In this post, I compare the Sony NEX-7 with the Nikon D3s operated in full-frame mode, with the Sony images resized to the Nikon’s 12 megapixels. I used the Nikkor 35mm f/2 D on the NEX-7, and the Nikkor 50mm f/1.4 G on the D3s, providing approximately the same angle of view. The NEX-7 did well against the Nikon when the Nikon was operated in DX mode and the Sony images were downsized to the 5 megapixels of that mode. This test will be harder on the NEX-7, because the Nikon gets to use its entire sensor, and the Sony images won’t be downsized as much. Both lenses were set to f/5.6.
All images were processed in Lightroom 3.6 to remove most visible noise, with the Nikon image settings limited by a desire to retain the greatest amount of image detail consistent with low noise. The Sony images were resized down to 4256×2832 using Perfect Resize with the default settings. Presented here are crops 360 pixels wide, magnified 2x using nearest neighbor.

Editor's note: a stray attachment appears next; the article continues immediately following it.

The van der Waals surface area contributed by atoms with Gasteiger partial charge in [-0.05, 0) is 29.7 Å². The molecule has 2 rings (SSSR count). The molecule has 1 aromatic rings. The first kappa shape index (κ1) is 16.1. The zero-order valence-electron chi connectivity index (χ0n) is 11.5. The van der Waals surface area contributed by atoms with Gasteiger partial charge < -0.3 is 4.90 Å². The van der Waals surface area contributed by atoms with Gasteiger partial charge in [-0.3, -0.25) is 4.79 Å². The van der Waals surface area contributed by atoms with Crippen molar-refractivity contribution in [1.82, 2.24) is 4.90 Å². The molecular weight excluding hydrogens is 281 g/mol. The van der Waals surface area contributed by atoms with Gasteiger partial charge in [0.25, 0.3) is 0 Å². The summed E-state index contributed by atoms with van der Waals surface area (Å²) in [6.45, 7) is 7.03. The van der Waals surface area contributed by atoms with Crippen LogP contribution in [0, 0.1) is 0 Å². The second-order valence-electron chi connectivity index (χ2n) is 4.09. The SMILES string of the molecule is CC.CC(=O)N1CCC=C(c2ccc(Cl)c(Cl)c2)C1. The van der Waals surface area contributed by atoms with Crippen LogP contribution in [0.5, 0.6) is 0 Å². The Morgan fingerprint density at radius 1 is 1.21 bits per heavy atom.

At ISO 3200, the Nikon image required very little de-noising:
Also at ISO 3200, the NEX-7 image is close in quality, but not quite as sharp. Some processing artifacts are visible around the red lettering.
At ISO 6400, here’s what the D3s did:
At ISO 6400, the NEX-7 is performing credibly, but it not as sharp and is noisier:
The Nikon turns in a pretty amazing performance at ISO 12800:
While the detail on the NEX-7 falls apart and the color saturation suffers at the Lightroom noise settings required to control the color noise.
In the sixties, there used to be a saying in sports car racing circles: “You can’t beat cubic inches.” The photographic equivalent seems to be: “You can’t beat sensor area.” Still, the Sony didn’t do badly, and this set of posts has demonstrated that you can effectively trade resolution for noise in post processing.